by Dan Marlin
Another month, another series of testing updates. Let’s dive right in with some answers to questions you might have.
When does fall ACT registration open?
Unfortunately, this seemingly simple answer has been a moving target this week. Registration did open briefly on Monday, July 27, but the system was overloaded with demand and had to shut down. It was then supposed to open up again on Wednesday, July 29. The latest update is that registration will open on Monday, August 3 at 10:00 am Central. In this update, the ACT also said that there will be some sort of “accelerated fall registration experience” for rising seniors who had their summer tests canceled, which will be communicated via email.
As a reminder, the ACT has added extra testing dates in the fall to accommodate the anticipated demand from students who had their tests canceled in the spring and summer:
|September test dates||October test dates|
|Saturday, September 12||Saturday, October 10|
|Sunday, September 13||Saturday, October 17|
|Saturday, September 19||Saturday, October 24|
|Sunday, October 25|
What is the latest on the big ACT changes?
Okay, you probably weren’t wondering about this particular question, but the answer is important. The ACT had long planned to offer computer-based testing (CBT) starting in September, but it was already going to be a heavy lift for sites to become CBT-ready. To prioritize giving the test to as many students as possible, the ACT has decided to postpone the roll-out of computer-based testing, as they did earlier this summer with individual section retesting. Therefore, the fall ACT exams will be administered as pencil-and-paper tests as they have been in the past. At this time, it is unclear when exactly CBT or section retesting will become available. However, in the same statement announcing the postponement, the ACT messaged plans to provide “a remote proctoring solution, allowing students to take the test online, at home or at other safe and convenient locations in late fall/early winter.”
Should my student also consider the SAT?
So far, I’ve talked only about the ACT, as the vast majority of our test prep students are preparing for that test. And if your student is a senior who hasn’t done any SAT prep, it’s probably best to stick with the ACT; much of the content tested on the ACT and SAT is similar, and nearly all colleges and universities will accept both exams. However, the few differences can be substantial, so if your student is in 11th grade or below, here are some things to consider:
- Is my child particularly strong with math, especially more complicated algebra, or does my child struggle with/dislike geometry? The SAT focuses heavily on algebra, sprinkling in geometry concepts and combined algebra/geometry problems.
- Does my child do well with reading comprehension but have difficulty with the time crunch on the ACT? Compared to the ACT, the SAT has an additional reading passage, and the content of the passages in the SAT Reading section tends to be more challenging. However, the SAT gives students much more time, 65 minutes to complete its 52 questions (as opposed to the ACT’s 35 minutes for 40 questions).
- Does my child struggle with or dislike science? The SAT does not have a dedicated science section, instead including occasional charts and graphs across the other sections.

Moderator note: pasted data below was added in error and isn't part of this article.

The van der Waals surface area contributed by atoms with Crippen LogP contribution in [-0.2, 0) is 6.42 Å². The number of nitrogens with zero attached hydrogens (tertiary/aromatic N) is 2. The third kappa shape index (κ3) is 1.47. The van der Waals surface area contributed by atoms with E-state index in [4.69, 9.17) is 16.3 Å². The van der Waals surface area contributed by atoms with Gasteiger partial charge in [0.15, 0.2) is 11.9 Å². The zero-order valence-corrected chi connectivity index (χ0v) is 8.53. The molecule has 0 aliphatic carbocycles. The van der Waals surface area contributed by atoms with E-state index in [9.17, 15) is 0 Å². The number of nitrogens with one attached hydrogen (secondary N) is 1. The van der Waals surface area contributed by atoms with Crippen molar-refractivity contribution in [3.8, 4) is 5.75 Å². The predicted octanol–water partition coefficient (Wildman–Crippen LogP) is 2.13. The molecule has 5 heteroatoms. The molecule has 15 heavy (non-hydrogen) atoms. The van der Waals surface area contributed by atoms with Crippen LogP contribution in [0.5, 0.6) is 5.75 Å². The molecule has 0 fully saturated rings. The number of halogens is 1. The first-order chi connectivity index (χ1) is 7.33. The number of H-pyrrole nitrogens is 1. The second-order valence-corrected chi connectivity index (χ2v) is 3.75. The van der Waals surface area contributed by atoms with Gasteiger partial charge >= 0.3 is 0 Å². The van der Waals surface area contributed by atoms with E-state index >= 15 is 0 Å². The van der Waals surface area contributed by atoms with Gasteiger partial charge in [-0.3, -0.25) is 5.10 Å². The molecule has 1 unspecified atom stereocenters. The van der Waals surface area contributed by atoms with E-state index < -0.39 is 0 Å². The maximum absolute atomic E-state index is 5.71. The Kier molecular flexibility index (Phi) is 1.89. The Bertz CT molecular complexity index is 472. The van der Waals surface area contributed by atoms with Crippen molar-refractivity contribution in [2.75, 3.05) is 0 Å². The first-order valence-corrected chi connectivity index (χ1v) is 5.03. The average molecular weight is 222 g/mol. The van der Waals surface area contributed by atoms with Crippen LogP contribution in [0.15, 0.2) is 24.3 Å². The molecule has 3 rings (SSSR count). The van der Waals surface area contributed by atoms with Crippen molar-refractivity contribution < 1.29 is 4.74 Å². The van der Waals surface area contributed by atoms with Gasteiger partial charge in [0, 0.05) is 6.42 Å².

- Did my child do well enough on the PSAT to try for National Merit? The PSAT is essentially a mini-SAT, with slightly easier content and fewer questions, and we often will use SAT materials in our PSAT prep. So, if your child already plans to do PSAT prep, they may want to consider trying the SAT, as the structure and content will feel very familiar.
Finally, a note on SAT Subject Tests: while several competitive colleges usually recommend that students take SAT Subject Tests, this year, many schools are no longer doing so, citing the need for students to prioritize the regular SAT. It is often preferable for students to take SAT Subject Tests in the spring, as they tend to line up well in terms of content and timing with common AP courses. As always, it is best to talk to your college counselor if you’re curious about the requirements of the schools on your list.
What should I know about Test Optional policies right now?
This alone could be the subject of an entire blog post (and indeed, it has been!) You’ve probably heard or seen that many schools have decided to go “Test Optional” for the Classes of 2020 and 2021. From a practical perspective, if students are quite literally unable to sit for an ACT or SAT, it doesn’t make much sense to require them to submit scores. But we often point out that “Test Optional” does not mean “Test Blind.” That is, schools will still consider scores from students who submit them. Furthermore, certain majors or individual schools within colleges still require ACT or SAT scores and scholarships may also come with ACT or SAT requirements, as well. And strong test scores can be another way for students to stand out, especially with COVID-related shifts to pass/no-pass grading and cancellations of activities and sports.
So how should my student prepare for testing in the fall?
Many of our current students who started with test prep before COVID have already adjusted their plan of study. In addition to any new plans for sessions, we’re recommending that students continue to take regular practice tests. We also have a litany of free virtual review sessions, covering all of the sections of the ACT, which we’re offering on Tuesdays and Thursdays leading up to the September ACT dates. Do not hesitate to reach out to your child’s tutor, or to our team, if you have any questions about how best to proceed. And of course, we will continue to provide updates as necessary.